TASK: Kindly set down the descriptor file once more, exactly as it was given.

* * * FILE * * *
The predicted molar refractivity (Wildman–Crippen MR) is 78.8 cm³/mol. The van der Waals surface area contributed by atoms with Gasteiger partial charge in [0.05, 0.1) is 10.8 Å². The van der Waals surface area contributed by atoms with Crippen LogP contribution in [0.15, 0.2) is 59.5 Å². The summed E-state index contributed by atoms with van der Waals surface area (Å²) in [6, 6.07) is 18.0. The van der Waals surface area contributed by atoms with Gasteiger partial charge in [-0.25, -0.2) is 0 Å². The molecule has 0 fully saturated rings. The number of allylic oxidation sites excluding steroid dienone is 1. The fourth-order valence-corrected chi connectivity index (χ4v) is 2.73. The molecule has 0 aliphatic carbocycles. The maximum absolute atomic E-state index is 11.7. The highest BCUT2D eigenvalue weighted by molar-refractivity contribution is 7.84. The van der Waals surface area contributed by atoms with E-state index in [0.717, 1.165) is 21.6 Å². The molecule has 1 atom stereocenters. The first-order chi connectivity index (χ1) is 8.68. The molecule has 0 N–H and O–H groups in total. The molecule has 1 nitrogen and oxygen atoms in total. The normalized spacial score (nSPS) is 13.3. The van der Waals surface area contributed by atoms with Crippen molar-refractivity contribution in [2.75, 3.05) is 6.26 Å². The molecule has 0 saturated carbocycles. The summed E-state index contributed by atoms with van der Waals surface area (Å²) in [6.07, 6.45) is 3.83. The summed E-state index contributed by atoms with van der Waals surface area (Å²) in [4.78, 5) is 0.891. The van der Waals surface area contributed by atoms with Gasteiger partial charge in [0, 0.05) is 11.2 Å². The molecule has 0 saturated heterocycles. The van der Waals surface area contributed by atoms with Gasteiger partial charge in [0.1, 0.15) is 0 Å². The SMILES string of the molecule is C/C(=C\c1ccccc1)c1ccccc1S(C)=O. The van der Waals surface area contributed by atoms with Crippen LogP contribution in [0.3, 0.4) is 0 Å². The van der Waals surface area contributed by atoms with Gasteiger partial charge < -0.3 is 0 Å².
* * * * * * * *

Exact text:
The predicted molar refractivity (Wildman–Crippen MR) is 78.8 cm³/mol. The van der Waals surface area contributed by atoms with Gasteiger partial charge in [0.05, 0.1) is 10.8 Å². The van der Waals surface area contributed by atoms with Crippen LogP contribution in [0.15, 0.2) is 59.5 Å². The summed E-state index contributed by atoms with van der Waals surface area (Å²) in [6, 6.07) is 18.0. The van der Waals surface area contributed by atoms with Gasteiger partial charge in [-0.25, -0.2) is 0 Å². The molecule has 0 fully saturated rings. The number of allylic oxidation sites excluding steroid dienone is 1. The fourth-order valence-corrected chi connectivity index (χ4v) is 2.73. The molecule has 0 aliphatic carbocycles. The maximum absolute atomic E-state index is 11.7. The highest BCUT2D eigenvalue weighted by molar-refractivity contribution is 7.84. The van der Waals surface area contributed by atoms with E-state index in [0.717, 1.165) is 21.6 Å². The molecule has 1 atom stereocenters. The first-order chi connectivity index (χ1) is 8.68. The molecule has 0 N–H and O–H groups in total. The molecule has 1 nitrogen and oxygen atoms in total. The normalized spacial score (nSPS) is 13.3. The van der Waals surface area contributed by atoms with Crippen molar-refractivity contribution in [2.75, 3.05) is 6.26 Å². The molecule has 0 saturated carbocycles. The summed E-state index contributed by atoms with van der Waals surface area (Å²) in [6.07, 6.45) is 3.83. The summed E-state index contributed by atoms with van der Waals surface area (Å²) in [4.78, 5) is 0.891. The van der Waals surface area contributed by atoms with Gasteiger partial charge in [0, 0.05) is 11.2 Å². The molecule has 0 saturated heterocycles. The van der Waals surface area contributed by atoms with Gasteiger partial charge in [0.1, 0.15) is 0 Å². The SMILES string of the molecule is C/C(=C\c1ccccc1)c1ccccc1S(C)=O. The van der Waals surface area contributed by atoms with Crippen LogP contribution in [0.3, 0.4) is 0 Å². The van der Waals surface area contributed by atoms with Gasteiger partial charge < -0.3 is 0 Å².